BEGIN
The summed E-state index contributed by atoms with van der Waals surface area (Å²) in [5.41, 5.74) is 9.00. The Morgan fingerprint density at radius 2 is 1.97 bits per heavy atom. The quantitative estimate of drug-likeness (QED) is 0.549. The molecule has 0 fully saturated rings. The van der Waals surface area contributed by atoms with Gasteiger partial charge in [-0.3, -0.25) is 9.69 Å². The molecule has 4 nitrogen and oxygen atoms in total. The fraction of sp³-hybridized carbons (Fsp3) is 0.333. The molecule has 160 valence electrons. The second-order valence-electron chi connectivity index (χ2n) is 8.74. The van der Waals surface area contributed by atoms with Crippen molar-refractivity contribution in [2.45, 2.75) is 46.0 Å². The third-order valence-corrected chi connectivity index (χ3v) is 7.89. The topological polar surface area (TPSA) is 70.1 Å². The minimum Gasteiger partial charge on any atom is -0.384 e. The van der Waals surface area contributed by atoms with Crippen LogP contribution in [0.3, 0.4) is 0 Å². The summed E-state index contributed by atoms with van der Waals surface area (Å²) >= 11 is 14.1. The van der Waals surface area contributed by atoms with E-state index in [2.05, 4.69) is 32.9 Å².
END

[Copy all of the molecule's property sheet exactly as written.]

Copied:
The summed E-state index contributed by atoms with van der Waals surface area (Å²) in [5.41, 5.74) is 9.00. The Morgan fingerprint density at radius 2 is 1.97 bits per heavy atom. The quantitative estimate of drug-likeness (QED) is 0.549. The molecule has 0 fully saturated rings. The van der Waals surface area contributed by atoms with Gasteiger partial charge in [-0.3, -0.25) is 9.69 Å². The molecule has 4 nitrogen and oxygen atoms in total. The fraction of sp³-hybridized carbons (Fsp3) is 0.333. The molecule has 160 valence electrons. The second-order valence-electron chi connectivity index (χ2n) is 8.74. The van der Waals surface area contributed by atoms with Crippen molar-refractivity contribution in [2.45, 2.75) is 46.0 Å². The third-order valence-corrected chi connectivity index (χ3v) is 7.89. The topological polar surface area (TPSA) is 70.1 Å². The minimum Gasteiger partial charge on any atom is -0.384 e. The van der Waals surface area contributed by atoms with Crippen LogP contribution in [0.3, 0.4) is 0 Å². The summed E-state index contributed by atoms with van der Waals surface area (Å²) >= 11 is 14.1. The van der Waals surface area contributed by atoms with E-state index in [2.05, 4.69) is 32.9 Å².